Scarlett Johansson, I would like to teach you a phrase that’ll serve you well throughout your life: pick your battles.
The actress defended recent casting choices involving her in an interview with As If magazine. You may remember that Johansson received backlash after she was cast as a real-life transgender man in Rub & Tug. There was also a famous furor over her being selected to star in Ghost in the Shell, based on an anime starring Asian characters. The actress would later drop out of Rub & Tug but she remained in Ghost in the Shell, which was met with a lukewarm response and claims of the movie being “whitewashed.”
Johansson has some opinions on the experiences. Here’s her quote to As If:
She followed it up with this comment about the backlashes movies have received:
I’m glad she said that the angered responses are something that needs to happen. And I totally agree that art should be free of restrictions ideally. So we agree on those points.
But Johansson is missing the point when she says she “should” be able to play anyone or anything. First of all, no one is debating if you can play a tree, Scarlett. You can play the damn Giving Tree for all I care. Play a tree or a shrub or a bush or even a dandelion. That’s not the point. Yes, you have the right to play anyone or anything but considerations should be made — if you truly care about representation and defending minorities.
This isn’t the 1990s or early 2000s when it was so hard to find under-represented performers. There are many, many more trans actors and people of color in Hollywood. Trans and minority performers have grown in numbers and have made big splashes, winning awards and acclaim for years now. The industry is still lagging but it has taken strides in terms of diversity. So it’s not that people are just upset at Johansson taking on these parts, it’s that people are upset she is taking them from those minorities who are fighting so hard for these parts. These people are out there and waiting and ready and if Johansson was a true advocate and ally she would be doing all she can to help them. Choosing the appropriate performers over Johansson isn’t caving into restrictions in art, it’s being truthful to the stories. It’s more authentic, it’s real. Most of all, it’s progress and art should always be progressive.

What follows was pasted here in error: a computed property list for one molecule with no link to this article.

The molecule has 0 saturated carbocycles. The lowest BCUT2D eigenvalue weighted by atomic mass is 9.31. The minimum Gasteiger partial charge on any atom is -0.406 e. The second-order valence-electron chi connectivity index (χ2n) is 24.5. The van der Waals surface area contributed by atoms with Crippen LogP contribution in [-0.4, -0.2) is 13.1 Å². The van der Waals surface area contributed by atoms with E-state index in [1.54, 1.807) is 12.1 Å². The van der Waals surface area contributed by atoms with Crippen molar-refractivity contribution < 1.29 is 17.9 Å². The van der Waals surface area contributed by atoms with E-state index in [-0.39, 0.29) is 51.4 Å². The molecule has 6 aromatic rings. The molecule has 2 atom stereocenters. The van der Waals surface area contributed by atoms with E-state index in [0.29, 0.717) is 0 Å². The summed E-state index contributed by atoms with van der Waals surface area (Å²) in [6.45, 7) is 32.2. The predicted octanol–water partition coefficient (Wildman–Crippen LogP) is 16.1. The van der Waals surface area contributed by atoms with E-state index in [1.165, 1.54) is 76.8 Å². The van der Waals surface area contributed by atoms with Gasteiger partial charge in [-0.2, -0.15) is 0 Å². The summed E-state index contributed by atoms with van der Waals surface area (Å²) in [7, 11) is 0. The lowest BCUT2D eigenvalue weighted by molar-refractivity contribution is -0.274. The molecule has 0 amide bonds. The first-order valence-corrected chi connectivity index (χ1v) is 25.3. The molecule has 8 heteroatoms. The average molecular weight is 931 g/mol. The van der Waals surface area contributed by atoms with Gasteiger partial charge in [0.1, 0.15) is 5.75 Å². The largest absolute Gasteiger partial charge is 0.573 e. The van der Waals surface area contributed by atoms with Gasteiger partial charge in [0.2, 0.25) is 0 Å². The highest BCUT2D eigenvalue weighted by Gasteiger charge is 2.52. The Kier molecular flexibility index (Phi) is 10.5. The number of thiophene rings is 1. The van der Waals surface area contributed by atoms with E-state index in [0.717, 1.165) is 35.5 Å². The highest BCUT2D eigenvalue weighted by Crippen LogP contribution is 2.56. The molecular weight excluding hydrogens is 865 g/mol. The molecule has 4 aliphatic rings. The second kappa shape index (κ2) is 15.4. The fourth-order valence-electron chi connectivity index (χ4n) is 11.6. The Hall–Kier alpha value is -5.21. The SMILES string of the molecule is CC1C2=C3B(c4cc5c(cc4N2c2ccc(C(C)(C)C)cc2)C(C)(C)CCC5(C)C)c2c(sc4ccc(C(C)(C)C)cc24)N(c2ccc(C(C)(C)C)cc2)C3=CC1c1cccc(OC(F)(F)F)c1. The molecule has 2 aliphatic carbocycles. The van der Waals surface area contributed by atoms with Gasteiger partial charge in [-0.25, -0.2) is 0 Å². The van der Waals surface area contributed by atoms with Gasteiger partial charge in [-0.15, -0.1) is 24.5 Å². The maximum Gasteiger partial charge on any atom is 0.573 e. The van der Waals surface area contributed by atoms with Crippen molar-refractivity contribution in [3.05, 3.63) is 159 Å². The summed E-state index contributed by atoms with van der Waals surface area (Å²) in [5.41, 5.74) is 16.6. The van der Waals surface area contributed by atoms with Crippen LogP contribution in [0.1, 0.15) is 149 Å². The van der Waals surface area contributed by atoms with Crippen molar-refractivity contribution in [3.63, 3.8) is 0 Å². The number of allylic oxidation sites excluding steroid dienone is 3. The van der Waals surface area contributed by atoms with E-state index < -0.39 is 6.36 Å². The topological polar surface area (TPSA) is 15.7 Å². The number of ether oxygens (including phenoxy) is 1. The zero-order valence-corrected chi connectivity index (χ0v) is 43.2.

Let’s look at the past and see how out-of-touch it was. Not every actor who performed in blackface was racist or against African-Americans’ rights, some just towed the line and accepted the norms of the time. But they certainly look painfully, disgustingly offensive now. I’m sure some of those actors would have said that they were just creating art free or restrictions and didn’t want to cave to various social reasons. I should be able to play anyone, they likely protested. Back then it was defended because of the era. Now it’s impossible to imagine.
All art is political and all art has a view point. Hopefully these productions have the opinion that under-represented groups deserve respect and rights and freedoms. If that’s truly the opinion of Johansson and these projects then they need to do all they can to show it. Art shouldn’t be restricted but art should be an even playing field and a step up for those who need it, those who have been wronged by the system and society. If Johansson and other actors don’t care about these people then, sure, take these roles and defend it as artistic freedom. But artistic freedom doesn’t exist in a vacuum. These performers are ready for the spotlight and they have earned it. If Johansson truly wanted to fight for them, her response in this interview would have been something like “I am a strong ally of those fighting for equality and I’ll do all I can to defend and help them.” And then she’d do it, by any means necessary. And if she really wanted to, she could then go play a tree.